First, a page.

Other photos, dated in April and early May, show the primary business block in Lowertown from the intersection of Market and Exchange streets. In one a row of two story businesses squats on the north side, the Rage Bar and Grill prominent near the center; in another a row of two and three story businesses with signs too faint for me to read line the south side, anchored by a vacant lot on the corner where a building has been removed. I must have gone out onto the Exchange Street bridge over the canal to take the photo in which the backs of the Rage and its neighbors all abut the canal, a narrow walkway perched just above the water, a row of balconies underlining the second story windows and doors. Ripples in the water make the reflection of the buildings jagged and uneven.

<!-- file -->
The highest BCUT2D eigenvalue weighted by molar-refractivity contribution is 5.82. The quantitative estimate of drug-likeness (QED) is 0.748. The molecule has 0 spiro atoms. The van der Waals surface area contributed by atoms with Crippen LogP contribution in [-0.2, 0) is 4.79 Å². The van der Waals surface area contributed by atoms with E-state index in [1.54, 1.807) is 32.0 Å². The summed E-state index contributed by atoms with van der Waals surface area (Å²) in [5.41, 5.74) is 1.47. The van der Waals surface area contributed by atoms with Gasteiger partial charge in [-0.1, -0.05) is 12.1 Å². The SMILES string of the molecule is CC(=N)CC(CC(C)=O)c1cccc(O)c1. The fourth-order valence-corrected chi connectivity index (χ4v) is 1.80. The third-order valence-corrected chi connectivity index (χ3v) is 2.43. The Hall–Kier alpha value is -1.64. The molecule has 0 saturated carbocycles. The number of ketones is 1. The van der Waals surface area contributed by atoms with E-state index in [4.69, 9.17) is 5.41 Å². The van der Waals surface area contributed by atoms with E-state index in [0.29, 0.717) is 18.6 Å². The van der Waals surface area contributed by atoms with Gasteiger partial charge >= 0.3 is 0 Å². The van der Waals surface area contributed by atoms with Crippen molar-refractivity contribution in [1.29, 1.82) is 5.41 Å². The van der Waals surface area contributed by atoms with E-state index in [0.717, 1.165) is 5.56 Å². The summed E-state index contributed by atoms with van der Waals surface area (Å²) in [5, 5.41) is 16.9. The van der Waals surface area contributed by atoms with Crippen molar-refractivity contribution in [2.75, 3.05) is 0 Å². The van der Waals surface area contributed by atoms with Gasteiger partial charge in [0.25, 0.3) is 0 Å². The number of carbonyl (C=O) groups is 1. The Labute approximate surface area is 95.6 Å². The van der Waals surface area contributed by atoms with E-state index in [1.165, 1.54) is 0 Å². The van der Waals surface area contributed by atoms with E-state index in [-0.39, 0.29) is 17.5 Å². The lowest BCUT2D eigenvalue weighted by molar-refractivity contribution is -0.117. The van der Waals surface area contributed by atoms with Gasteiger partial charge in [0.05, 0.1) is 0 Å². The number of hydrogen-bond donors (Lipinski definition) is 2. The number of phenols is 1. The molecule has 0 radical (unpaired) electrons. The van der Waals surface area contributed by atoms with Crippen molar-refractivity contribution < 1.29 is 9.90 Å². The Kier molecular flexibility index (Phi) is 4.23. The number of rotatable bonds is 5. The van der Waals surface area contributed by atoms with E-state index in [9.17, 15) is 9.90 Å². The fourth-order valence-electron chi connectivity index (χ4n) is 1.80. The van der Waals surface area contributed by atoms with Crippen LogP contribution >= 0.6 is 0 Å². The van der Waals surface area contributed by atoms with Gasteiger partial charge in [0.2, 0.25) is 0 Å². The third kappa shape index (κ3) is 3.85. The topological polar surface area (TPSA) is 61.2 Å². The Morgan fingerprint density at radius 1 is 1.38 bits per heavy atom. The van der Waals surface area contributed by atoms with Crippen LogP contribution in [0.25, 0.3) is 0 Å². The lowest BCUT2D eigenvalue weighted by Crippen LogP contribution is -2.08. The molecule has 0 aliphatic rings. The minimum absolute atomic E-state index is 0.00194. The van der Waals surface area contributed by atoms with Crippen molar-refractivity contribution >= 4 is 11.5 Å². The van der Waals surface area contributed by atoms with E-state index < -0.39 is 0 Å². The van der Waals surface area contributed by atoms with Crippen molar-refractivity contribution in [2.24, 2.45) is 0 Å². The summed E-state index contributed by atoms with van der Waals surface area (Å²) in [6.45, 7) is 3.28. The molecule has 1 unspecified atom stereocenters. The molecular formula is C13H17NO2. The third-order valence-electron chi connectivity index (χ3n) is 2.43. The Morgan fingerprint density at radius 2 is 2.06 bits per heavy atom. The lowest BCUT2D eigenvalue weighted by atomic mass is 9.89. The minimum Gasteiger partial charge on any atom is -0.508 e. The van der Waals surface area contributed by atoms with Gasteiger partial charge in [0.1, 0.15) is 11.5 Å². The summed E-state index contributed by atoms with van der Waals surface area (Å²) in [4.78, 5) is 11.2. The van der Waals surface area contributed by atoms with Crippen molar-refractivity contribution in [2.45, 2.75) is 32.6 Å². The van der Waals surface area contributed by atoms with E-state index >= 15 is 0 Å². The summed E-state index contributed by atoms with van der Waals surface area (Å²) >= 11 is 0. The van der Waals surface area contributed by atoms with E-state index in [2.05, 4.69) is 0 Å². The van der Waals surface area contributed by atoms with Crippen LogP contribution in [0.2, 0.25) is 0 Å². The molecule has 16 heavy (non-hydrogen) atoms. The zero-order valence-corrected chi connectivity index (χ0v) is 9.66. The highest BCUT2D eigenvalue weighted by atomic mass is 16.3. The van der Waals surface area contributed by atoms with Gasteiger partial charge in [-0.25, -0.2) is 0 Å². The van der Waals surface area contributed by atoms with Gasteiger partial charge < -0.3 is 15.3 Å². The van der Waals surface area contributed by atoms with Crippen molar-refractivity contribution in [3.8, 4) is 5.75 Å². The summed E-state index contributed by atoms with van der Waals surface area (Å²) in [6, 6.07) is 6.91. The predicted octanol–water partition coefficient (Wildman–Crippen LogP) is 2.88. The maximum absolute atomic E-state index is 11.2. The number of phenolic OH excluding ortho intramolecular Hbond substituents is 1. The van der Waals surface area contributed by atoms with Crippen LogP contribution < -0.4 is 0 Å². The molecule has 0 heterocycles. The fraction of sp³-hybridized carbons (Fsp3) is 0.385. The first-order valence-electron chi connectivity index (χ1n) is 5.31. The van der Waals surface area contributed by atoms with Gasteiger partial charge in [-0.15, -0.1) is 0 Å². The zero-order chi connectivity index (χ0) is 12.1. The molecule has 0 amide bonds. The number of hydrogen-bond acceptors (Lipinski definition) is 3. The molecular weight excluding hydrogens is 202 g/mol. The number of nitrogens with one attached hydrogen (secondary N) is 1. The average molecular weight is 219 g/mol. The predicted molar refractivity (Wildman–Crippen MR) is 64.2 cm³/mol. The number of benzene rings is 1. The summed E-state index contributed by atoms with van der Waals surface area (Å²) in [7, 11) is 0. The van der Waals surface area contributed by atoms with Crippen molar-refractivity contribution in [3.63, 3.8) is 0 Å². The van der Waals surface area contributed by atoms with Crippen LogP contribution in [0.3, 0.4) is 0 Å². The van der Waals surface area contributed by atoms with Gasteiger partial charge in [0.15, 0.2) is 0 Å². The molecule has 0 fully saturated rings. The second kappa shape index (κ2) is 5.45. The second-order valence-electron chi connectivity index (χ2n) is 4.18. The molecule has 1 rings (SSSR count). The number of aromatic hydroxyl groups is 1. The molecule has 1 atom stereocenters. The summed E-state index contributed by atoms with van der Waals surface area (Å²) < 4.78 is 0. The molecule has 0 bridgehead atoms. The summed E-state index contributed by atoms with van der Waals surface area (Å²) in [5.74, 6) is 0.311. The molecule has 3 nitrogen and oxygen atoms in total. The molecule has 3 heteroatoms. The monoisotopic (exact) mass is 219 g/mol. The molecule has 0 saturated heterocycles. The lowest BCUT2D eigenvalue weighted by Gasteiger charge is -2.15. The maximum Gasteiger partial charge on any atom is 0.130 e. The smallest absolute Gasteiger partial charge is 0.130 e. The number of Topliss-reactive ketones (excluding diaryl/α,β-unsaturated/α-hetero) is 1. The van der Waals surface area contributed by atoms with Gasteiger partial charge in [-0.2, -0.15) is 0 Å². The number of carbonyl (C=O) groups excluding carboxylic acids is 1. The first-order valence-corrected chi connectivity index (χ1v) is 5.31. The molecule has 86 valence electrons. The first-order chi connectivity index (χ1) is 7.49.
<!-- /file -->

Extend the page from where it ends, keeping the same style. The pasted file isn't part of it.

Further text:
Of the locks themselves, the mechanical structure for which the town was named, the early nineteenth century engineering feat that made it possible, even necessary, for there to be any kind of Lockport at all, I have only two photos. The one from the Pine Street Bridge shows mostly a water-filled lock, too close up; the one taken in the opposite direction from the Big Bridge shows the west end of the locks from too far away. Nothing stirs within or around them. They remind me how easy it was to cross the canal on those bridges with little awareness that the locks lay below. When I took those pictures, I was the only one walking on either bridge.